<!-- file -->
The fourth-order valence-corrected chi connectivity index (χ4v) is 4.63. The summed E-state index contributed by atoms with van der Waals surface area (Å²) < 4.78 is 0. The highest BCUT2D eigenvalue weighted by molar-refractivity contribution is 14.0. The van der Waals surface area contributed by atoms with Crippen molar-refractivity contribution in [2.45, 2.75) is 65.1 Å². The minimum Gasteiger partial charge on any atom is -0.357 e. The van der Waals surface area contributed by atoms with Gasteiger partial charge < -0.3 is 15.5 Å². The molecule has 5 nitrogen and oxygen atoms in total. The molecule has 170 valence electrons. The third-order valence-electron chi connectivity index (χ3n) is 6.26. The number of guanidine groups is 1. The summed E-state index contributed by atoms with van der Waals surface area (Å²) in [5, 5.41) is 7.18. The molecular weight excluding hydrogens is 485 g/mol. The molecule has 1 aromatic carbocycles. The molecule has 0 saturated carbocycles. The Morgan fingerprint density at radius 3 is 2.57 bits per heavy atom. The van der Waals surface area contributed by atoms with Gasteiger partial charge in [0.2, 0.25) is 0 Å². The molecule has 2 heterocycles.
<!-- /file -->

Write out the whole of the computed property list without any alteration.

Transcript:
The fourth-order valence-corrected chi connectivity index (χ4v) is 4.63. The summed E-state index contributed by atoms with van der Waals surface area (Å²) < 4.78 is 0. The highest BCUT2D eigenvalue weighted by molar-refractivity contribution is 14.0. The van der Waals surface area contributed by atoms with Crippen molar-refractivity contribution in [2.45, 2.75) is 65.1 Å². The minimum Gasteiger partial charge on any atom is -0.357 e. The van der Waals surface area contributed by atoms with Gasteiger partial charge < -0.3 is 15.5 Å². The molecule has 5 nitrogen and oxygen atoms in total. The molecule has 170 valence electrons. The third-order valence-electron chi connectivity index (χ3n) is 6.26. The number of guanidine groups is 1. The summed E-state index contributed by atoms with van der Waals surface area (Å²) in [5, 5.41) is 7.18. The molecular weight excluding hydrogens is 485 g/mol. The molecule has 1 aromatic carbocycles. The molecule has 0 saturated carbocycles. The Morgan fingerprint density at radius 3 is 2.57 bits per heavy atom. The van der Waals surface area contributed by atoms with Gasteiger partial charge in [0.2, 0.25) is 0 Å². The molecule has 2 heterocycles.